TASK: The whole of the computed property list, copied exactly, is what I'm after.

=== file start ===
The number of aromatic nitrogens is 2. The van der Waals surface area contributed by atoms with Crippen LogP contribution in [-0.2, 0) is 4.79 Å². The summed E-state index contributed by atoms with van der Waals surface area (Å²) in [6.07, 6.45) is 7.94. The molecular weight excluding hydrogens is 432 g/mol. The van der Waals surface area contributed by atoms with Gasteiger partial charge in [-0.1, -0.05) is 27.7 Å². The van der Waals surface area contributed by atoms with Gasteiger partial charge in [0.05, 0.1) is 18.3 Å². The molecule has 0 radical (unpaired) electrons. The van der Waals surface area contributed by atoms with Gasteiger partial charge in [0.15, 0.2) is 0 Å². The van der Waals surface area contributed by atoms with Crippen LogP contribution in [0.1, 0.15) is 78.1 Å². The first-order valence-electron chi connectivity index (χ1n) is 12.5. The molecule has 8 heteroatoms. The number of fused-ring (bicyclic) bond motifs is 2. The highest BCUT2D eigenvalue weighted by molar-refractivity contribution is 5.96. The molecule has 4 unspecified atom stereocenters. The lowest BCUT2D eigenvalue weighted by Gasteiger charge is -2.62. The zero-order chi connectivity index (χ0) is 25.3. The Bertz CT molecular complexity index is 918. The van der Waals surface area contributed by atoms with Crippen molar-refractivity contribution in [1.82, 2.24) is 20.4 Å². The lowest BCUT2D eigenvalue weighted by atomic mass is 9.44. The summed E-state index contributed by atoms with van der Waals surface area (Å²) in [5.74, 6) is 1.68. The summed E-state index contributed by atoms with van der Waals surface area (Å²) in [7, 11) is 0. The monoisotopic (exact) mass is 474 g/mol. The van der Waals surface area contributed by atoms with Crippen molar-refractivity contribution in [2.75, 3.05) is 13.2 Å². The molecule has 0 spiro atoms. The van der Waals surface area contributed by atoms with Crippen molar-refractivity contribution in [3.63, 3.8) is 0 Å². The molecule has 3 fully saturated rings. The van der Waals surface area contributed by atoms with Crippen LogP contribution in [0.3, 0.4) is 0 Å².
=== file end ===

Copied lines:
The number of aromatic nitrogens is 2. The van der Waals surface area contributed by atoms with Crippen LogP contribution in [-0.2, 0) is 4.79 Å². The summed E-state index contributed by atoms with van der Waals surface area (Å²) in [6.07, 6.45) is 7.94. The molecular weight excluding hydrogens is 432 g/mol. The van der Waals surface area contributed by atoms with Gasteiger partial charge in [-0.1, -0.05) is 27.7 Å². The van der Waals surface area contributed by atoms with Gasteiger partial charge in [0.05, 0.1) is 18.3 Å². The molecule has 0 radical (unpaired) electrons. The van der Waals surface area contributed by atoms with Gasteiger partial charge in [0.15, 0.2) is 0 Å². The van der Waals surface area contributed by atoms with Crippen LogP contribution in [0.1, 0.15) is 78.1 Å². The first-order valence-electron chi connectivity index (χ1n) is 12.5. The molecule has 8 heteroatoms. The number of fused-ring (bicyclic) bond motifs is 2. The highest BCUT2D eigenvalue weighted by molar-refractivity contribution is 5.96. The molecule has 4 unspecified atom stereocenters. The lowest BCUT2D eigenvalue weighted by Gasteiger charge is -2.62. The zero-order chi connectivity index (χ0) is 25.3. The Bertz CT molecular complexity index is 918. The van der Waals surface area contributed by atoms with Crippen molar-refractivity contribution in [1.82, 2.24) is 20.4 Å². The lowest BCUT2D eigenvalue weighted by atomic mass is 9.44. The summed E-state index contributed by atoms with van der Waals surface area (Å²) in [5.74, 6) is 1.68. The summed E-state index contributed by atoms with van der Waals surface area (Å²) in [7, 11) is 0. The monoisotopic (exact) mass is 474 g/mol. The van der Waals surface area contributed by atoms with Crippen molar-refractivity contribution in [2.75, 3.05) is 13.2 Å². The molecule has 0 spiro atoms. The van der Waals surface area contributed by atoms with Crippen molar-refractivity contribution in [3.63, 3.8) is 0 Å². The molecule has 3 fully saturated rings. The van der Waals surface area contributed by atoms with Crippen LogP contribution in [0.3, 0.4) is 0 Å².